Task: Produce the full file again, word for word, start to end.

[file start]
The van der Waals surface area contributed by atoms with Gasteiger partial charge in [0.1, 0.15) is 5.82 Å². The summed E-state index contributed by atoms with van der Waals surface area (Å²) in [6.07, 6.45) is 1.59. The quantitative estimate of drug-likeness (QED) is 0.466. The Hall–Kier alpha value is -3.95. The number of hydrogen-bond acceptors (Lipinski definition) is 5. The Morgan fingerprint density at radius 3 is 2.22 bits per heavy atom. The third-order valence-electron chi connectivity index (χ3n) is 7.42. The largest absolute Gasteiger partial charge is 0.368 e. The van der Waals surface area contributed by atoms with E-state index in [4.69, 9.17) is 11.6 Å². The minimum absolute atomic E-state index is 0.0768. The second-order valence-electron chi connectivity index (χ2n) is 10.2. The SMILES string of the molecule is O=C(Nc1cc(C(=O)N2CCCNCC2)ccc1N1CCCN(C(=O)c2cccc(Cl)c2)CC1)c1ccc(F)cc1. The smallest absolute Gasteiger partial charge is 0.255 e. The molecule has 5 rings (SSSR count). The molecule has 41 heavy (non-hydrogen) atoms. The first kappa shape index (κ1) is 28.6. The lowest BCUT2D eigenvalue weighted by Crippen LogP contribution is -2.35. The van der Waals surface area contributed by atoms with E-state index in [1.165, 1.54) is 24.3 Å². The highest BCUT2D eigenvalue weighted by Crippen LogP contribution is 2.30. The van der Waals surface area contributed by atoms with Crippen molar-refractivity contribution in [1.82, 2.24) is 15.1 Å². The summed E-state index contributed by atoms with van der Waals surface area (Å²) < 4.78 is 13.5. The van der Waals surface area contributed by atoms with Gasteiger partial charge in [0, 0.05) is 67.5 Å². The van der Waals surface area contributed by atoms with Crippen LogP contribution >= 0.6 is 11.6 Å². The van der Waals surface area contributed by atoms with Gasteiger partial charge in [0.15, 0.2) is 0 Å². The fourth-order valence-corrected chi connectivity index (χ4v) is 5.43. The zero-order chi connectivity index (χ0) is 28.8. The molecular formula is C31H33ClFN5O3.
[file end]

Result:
The van der Waals surface area contributed by atoms with Gasteiger partial charge in [0.1, 0.15) is 5.82 Å². The summed E-state index contributed by atoms with van der Waals surface area (Å²) in [6.07, 6.45) is 1.59. The quantitative estimate of drug-likeness (QED) is 0.466. The Hall–Kier alpha value is -3.95. The number of hydrogen-bond acceptors (Lipinski definition) is 5. The Morgan fingerprint density at radius 3 is 2.22 bits per heavy atom. The third-order valence-electron chi connectivity index (χ3n) is 7.42. The largest absolute Gasteiger partial charge is 0.368 e. The van der Waals surface area contributed by atoms with E-state index in [4.69, 9.17) is 11.6 Å². The minimum absolute atomic E-state index is 0.0768. The second-order valence-electron chi connectivity index (χ2n) is 10.2. The SMILES string of the molecule is O=C(Nc1cc(C(=O)N2CCCNCC2)ccc1N1CCCN(C(=O)c2cccc(Cl)c2)CC1)c1ccc(F)cc1. The smallest absolute Gasteiger partial charge is 0.255 e. The molecule has 5 rings (SSSR count). The molecule has 41 heavy (non-hydrogen) atoms. The first kappa shape index (κ1) is 28.6. The lowest BCUT2D eigenvalue weighted by Crippen LogP contribution is -2.35. The van der Waals surface area contributed by atoms with E-state index in [1.165, 1.54) is 24.3 Å². The highest BCUT2D eigenvalue weighted by Crippen LogP contribution is 2.30. The van der Waals surface area contributed by atoms with Crippen molar-refractivity contribution in [1.82, 2.24) is 15.1 Å². The summed E-state index contributed by atoms with van der Waals surface area (Å²) < 4.78 is 13.5. The van der Waals surface area contributed by atoms with Gasteiger partial charge in [0, 0.05) is 67.5 Å². The van der Waals surface area contributed by atoms with Crippen LogP contribution >= 0.6 is 11.6 Å². The van der Waals surface area contributed by atoms with Gasteiger partial charge in [0.15, 0.2) is 0 Å². The fourth-order valence-corrected chi connectivity index (χ4v) is 5.43. The zero-order chi connectivity index (χ0) is 28.8. The molecular formula is C31H33ClFN5O3.